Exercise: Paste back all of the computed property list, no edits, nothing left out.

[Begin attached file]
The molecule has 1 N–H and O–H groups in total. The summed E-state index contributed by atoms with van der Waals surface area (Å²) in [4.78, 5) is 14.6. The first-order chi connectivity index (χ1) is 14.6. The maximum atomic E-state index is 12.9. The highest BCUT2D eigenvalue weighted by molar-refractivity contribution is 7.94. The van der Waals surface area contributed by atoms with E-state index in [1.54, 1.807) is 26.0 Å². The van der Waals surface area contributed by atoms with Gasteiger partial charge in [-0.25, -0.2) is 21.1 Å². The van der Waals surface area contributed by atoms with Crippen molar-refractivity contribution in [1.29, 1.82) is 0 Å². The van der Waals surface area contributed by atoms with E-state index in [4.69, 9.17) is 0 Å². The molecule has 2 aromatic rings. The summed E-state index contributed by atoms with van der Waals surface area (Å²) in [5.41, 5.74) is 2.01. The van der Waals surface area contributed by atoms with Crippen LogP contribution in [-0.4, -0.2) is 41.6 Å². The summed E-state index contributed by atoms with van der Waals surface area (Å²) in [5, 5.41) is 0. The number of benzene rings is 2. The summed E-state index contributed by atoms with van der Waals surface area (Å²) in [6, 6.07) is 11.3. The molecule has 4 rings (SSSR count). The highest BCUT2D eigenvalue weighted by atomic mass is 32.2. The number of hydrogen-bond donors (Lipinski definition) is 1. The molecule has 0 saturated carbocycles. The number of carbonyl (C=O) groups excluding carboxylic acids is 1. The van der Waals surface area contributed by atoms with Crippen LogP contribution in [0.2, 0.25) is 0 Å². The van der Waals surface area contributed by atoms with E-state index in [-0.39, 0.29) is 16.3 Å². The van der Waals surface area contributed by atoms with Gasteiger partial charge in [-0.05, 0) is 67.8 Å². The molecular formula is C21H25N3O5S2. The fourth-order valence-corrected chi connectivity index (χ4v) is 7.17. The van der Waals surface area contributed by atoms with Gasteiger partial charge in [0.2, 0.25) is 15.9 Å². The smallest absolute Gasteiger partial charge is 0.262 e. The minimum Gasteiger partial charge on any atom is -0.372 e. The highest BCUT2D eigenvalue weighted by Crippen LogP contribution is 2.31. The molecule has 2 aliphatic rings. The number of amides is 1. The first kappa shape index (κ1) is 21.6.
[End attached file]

The molecule has 1 N–H and O–H groups in total. The summed E-state index contributed by atoms with van der Waals surface area (Å²) in [4.78, 5) is 14.6. The first-order chi connectivity index (χ1) is 14.6. The maximum atomic E-state index is 12.9. The highest BCUT2D eigenvalue weighted by molar-refractivity contribution is 7.94. The van der Waals surface area contributed by atoms with E-state index in [1.54, 1.807) is 26.0 Å². The van der Waals surface area contributed by atoms with Gasteiger partial charge in [-0.25, -0.2) is 21.1 Å². The van der Waals surface area contributed by atoms with Crippen molar-refractivity contribution in [1.29, 1.82) is 0 Å². The van der Waals surface area contributed by atoms with E-state index in [4.69, 9.17) is 0 Å². The molecule has 2 aromatic rings. The summed E-state index contributed by atoms with van der Waals surface area (Å²) in [5.41, 5.74) is 2.01. The van der Waals surface area contributed by atoms with Crippen LogP contribution in [-0.4, -0.2) is 41.6 Å². The summed E-state index contributed by atoms with van der Waals surface area (Å²) in [5, 5.41) is 0. The number of benzene rings is 2. The summed E-state index contributed by atoms with van der Waals surface area (Å²) in [6, 6.07) is 11.3. The molecule has 4 rings (SSSR count). The highest BCUT2D eigenvalue weighted by atomic mass is 32.2. The number of hydrogen-bond donors (Lipinski definition) is 1. The molecule has 0 saturated carbocycles. The number of carbonyl (C=O) groups excluding carboxylic acids is 1. The van der Waals surface area contributed by atoms with Crippen LogP contribution in [0.2, 0.25) is 0 Å². The van der Waals surface area contributed by atoms with E-state index in [-0.39, 0.29) is 16.3 Å². The van der Waals surface area contributed by atoms with Gasteiger partial charge in [-0.05, 0) is 67.8 Å². The molecular formula is C21H25N3O5S2. The fourth-order valence-corrected chi connectivity index (χ4v) is 7.17. The van der Waals surface area contributed by atoms with Gasteiger partial charge in [0.2, 0.25) is 15.9 Å². The smallest absolute Gasteiger partial charge is 0.262 e. The minimum Gasteiger partial charge on any atom is -0.372 e. The highest BCUT2D eigenvalue weighted by Crippen LogP contribution is 2.31. The molecule has 2 aliphatic rings. The number of amides is 1. The first kappa shape index (κ1) is 21.6.